You will also probably have to either mail order or go to a saw shop to get the pro-grade chain, most of the hardware stores and retail places will only have the consumer grade. Not sure how to tell about Oregon, other than looking up the number in their reference materials, but I've heard Stihl packages their consumer chains in green and the pro-grade in yellow.

    Gooserider
  5. DiscoInferno

    DiscoInferno Minister of Fire

    Joined:
    Nov 7, 2006
    Messages:
    1,327
    Loc:
    Silver Spring, MD/ Munising, MI
    Oregon claims that their low-kickback "Vanguard" chain (72V/73V/75V) cuts faster than their own "professional" chain (72LGX/73LGX/75LGX). I've got both (well, I have 73LG, which I presume is similar to LGX) and I have to say they do cut pretty much the same. The Vanguard doesn't have a bumper link, it just has a different "folded" raker design. No kickback issues with either so far, in any case.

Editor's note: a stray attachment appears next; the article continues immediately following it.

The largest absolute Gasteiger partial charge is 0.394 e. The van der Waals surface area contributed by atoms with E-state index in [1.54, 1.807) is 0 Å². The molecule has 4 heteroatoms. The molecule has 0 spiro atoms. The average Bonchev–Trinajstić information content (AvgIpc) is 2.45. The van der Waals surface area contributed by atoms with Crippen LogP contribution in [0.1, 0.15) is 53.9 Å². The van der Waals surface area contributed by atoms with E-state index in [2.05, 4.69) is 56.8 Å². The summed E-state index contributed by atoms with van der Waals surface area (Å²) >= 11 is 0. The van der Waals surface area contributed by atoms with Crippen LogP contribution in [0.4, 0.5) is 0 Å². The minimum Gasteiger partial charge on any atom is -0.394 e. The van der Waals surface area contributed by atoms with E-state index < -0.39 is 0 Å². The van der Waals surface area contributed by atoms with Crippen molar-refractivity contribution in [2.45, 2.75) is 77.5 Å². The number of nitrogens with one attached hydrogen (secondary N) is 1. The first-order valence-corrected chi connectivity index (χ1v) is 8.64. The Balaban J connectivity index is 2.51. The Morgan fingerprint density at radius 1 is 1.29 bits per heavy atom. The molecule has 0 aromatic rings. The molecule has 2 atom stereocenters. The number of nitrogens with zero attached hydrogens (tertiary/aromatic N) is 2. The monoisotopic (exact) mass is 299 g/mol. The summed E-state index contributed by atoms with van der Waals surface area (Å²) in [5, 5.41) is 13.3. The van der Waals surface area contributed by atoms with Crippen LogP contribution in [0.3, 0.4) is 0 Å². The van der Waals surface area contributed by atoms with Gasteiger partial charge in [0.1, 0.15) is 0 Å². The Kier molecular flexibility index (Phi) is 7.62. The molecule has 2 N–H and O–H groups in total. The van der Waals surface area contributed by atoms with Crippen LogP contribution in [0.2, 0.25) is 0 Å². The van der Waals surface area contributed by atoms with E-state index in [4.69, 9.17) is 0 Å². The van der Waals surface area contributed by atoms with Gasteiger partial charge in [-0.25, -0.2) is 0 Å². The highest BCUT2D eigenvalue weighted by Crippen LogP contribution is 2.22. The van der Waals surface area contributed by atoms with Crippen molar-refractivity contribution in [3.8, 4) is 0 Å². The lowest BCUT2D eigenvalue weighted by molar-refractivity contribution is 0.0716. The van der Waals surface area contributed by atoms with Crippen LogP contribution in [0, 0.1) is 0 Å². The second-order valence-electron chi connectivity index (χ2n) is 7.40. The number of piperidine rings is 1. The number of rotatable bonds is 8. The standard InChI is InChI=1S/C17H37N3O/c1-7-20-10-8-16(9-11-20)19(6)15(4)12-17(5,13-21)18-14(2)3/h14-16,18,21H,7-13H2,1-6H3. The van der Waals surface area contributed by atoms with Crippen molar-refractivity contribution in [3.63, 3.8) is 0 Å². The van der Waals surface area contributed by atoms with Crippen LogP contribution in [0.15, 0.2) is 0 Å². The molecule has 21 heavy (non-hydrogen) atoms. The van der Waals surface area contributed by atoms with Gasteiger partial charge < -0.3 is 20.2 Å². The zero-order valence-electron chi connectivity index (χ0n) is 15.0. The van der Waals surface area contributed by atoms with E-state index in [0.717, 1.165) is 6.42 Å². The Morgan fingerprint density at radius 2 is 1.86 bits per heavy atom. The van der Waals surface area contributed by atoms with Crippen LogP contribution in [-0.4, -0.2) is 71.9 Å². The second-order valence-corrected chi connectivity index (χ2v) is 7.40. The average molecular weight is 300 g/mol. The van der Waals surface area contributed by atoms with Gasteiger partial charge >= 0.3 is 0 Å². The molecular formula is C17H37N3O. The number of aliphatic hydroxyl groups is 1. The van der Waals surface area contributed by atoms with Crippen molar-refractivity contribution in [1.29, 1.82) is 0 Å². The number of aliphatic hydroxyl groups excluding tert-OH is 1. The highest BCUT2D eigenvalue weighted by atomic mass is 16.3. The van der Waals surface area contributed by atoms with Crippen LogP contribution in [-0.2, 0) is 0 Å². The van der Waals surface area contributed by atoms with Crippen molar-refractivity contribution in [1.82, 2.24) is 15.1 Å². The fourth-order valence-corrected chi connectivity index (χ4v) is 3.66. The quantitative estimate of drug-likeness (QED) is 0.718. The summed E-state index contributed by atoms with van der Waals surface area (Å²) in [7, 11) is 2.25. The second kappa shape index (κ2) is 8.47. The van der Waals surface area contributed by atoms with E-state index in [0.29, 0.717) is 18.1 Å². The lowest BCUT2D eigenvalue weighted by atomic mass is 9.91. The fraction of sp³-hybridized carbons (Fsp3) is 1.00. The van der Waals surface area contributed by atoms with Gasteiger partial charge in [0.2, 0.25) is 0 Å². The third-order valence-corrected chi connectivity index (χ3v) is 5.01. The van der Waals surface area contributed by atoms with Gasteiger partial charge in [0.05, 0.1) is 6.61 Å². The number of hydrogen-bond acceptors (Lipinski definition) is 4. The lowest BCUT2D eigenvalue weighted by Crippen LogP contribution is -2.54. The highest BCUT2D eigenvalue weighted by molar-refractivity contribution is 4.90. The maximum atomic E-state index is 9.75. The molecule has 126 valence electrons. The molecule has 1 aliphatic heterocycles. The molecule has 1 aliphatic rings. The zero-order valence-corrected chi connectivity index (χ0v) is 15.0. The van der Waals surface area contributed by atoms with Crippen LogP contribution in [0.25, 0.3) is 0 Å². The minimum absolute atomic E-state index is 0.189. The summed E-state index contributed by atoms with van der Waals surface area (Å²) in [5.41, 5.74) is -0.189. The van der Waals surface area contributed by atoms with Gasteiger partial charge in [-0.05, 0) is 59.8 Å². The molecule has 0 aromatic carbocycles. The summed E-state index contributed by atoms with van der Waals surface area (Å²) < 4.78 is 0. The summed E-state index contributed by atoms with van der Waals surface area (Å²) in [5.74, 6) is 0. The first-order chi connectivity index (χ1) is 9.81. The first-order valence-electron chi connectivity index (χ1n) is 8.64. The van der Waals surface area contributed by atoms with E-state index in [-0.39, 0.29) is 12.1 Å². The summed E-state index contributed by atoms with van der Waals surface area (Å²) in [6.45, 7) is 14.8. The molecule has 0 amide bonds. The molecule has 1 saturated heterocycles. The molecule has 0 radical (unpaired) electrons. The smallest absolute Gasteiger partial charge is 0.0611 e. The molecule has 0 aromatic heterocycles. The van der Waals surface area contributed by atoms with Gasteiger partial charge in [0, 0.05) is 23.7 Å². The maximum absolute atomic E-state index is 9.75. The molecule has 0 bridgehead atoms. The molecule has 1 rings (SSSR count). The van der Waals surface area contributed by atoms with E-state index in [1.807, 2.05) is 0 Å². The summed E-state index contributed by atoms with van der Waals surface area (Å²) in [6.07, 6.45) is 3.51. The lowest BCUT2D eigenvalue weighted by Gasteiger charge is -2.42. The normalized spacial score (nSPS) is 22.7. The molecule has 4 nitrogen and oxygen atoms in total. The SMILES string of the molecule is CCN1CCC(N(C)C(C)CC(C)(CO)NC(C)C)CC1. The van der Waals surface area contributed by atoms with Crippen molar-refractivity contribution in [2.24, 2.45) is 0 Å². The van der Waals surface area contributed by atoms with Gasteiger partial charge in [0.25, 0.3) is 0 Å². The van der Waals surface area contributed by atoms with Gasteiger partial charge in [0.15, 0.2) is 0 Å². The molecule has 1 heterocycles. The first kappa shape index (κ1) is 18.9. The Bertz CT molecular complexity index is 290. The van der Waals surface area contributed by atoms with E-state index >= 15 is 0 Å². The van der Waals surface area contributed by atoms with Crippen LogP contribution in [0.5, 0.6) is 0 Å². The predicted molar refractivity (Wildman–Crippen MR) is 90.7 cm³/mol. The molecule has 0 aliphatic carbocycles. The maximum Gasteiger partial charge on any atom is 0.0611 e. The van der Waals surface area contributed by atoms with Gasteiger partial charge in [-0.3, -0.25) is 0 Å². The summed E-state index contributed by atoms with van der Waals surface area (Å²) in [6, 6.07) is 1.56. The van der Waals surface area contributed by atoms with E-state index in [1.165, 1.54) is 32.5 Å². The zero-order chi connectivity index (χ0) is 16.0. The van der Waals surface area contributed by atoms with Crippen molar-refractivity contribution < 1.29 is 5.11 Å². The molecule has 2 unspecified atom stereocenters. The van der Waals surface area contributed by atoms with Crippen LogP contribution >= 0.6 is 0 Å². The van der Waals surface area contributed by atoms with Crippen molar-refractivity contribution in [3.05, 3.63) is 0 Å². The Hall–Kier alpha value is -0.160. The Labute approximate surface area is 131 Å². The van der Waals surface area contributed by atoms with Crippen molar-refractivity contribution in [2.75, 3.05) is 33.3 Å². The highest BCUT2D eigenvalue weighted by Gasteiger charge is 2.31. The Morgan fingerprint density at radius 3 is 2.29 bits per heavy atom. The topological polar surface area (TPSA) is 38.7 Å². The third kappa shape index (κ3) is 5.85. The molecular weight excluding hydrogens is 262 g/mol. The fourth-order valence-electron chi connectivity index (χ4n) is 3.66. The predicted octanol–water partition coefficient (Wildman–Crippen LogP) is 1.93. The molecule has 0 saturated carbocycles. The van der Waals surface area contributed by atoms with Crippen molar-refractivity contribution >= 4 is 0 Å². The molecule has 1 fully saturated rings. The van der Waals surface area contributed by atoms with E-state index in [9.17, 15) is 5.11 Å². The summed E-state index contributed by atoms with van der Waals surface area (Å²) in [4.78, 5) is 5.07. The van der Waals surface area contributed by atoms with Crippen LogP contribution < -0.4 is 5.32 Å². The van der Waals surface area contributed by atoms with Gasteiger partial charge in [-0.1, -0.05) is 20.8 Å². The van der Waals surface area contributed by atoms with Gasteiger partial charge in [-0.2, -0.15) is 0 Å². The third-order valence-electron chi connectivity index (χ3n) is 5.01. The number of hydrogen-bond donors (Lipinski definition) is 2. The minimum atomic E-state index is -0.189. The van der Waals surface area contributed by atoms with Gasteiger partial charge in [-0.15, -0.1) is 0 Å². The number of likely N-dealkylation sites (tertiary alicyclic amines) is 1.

6. MALogger

    MALogger New Member

    Joined:
    Feb 27, 2006
    Messages:
    147
    Loc:
    Foxboro, MA
    Pitch of a saw chain is the length of 3 links divided by 2. Gauge is the thickness of the of the driver links (what fits into the groove of the bar). I run oregon 72CK which is a 3/8 pitch .050 gauge semi skip chain. Semi skip is between full comp and skip (every third cutter is missing) This chain is very fast cutting and cuts extremely smooth.

    Craig
  7. Gooserider

    Gooserider Mod Emeritus

    Joined:
    Nov 20, 2006
    Messages:
    6,737
    Loc:
    Northeastern MA (near Lowell)
    Well I was using Oregon 91VG which I found didn't cut for chit... It had all the bumper links, anti-vibration, and other "safety" features, and it was miserable, even when new. I don't know if it was just those features that made it so bad, or the tooth design. It is billed as a "Chamfer Chisel" design according to the box (which has sharpening specs for both),while the 72-73-74 chain is "round ground chisel" Looking at the box, I like the profile of the 72 stuff better, it looks like a wider cutter with more of a square edge.